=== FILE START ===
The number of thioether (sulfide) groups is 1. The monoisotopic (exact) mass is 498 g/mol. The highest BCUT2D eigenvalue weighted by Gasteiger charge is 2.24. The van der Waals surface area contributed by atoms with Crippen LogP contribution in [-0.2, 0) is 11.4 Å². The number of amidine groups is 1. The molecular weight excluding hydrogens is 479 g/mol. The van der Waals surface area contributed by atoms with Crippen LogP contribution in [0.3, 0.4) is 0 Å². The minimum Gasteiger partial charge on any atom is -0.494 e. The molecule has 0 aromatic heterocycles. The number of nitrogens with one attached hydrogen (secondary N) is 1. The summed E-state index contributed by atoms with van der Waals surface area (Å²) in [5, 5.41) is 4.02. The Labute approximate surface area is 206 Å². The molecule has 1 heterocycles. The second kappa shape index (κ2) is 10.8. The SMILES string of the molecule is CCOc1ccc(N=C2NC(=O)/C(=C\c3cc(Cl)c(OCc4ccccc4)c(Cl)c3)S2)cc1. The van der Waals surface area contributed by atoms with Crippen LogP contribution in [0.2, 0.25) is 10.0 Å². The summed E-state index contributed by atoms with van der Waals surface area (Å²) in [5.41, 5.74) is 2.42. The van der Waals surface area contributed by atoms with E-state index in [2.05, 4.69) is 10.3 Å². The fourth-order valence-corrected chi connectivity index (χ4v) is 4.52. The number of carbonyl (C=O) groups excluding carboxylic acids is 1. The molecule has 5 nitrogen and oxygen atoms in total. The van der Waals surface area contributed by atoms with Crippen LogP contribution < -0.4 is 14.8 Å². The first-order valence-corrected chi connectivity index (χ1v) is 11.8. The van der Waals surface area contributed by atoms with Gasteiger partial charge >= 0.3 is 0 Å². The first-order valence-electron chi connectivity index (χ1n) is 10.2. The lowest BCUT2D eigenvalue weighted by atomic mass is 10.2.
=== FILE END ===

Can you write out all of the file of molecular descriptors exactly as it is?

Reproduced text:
The number of thioether (sulfide) groups is 1. The monoisotopic (exact) mass is 498 g/mol. The highest BCUT2D eigenvalue weighted by Gasteiger charge is 2.24. The van der Waals surface area contributed by atoms with Crippen LogP contribution in [-0.2, 0) is 11.4 Å². The number of amidine groups is 1. The molecular weight excluding hydrogens is 479 g/mol. The van der Waals surface area contributed by atoms with Crippen LogP contribution in [0.3, 0.4) is 0 Å². The minimum Gasteiger partial charge on any atom is -0.494 e. The molecule has 0 aromatic heterocycles. The number of nitrogens with one attached hydrogen (secondary N) is 1. The summed E-state index contributed by atoms with van der Waals surface area (Å²) in [5, 5.41) is 4.02. The Labute approximate surface area is 206 Å². The molecule has 1 heterocycles. The second kappa shape index (κ2) is 10.8. The SMILES string of the molecule is CCOc1ccc(N=C2NC(=O)/C(=C\c3cc(Cl)c(OCc4ccccc4)c(Cl)c3)S2)cc1. The van der Waals surface area contributed by atoms with Crippen LogP contribution in [0.2, 0.25) is 10.0 Å². The summed E-state index contributed by atoms with van der Waals surface area (Å²) in [5.41, 5.74) is 2.42. The van der Waals surface area contributed by atoms with E-state index in [2.05, 4.69) is 10.3 Å². The fourth-order valence-corrected chi connectivity index (χ4v) is 4.52. The number of carbonyl (C=O) groups excluding carboxylic acids is 1. The molecule has 5 nitrogen and oxygen atoms in total. The van der Waals surface area contributed by atoms with Crippen LogP contribution < -0.4 is 14.8 Å². The first-order valence-corrected chi connectivity index (χ1v) is 11.8. The van der Waals surface area contributed by atoms with Gasteiger partial charge >= 0.3 is 0 Å². The first-order valence-electron chi connectivity index (χ1n) is 10.2. The lowest BCUT2D eigenvalue weighted by atomic mass is 10.2.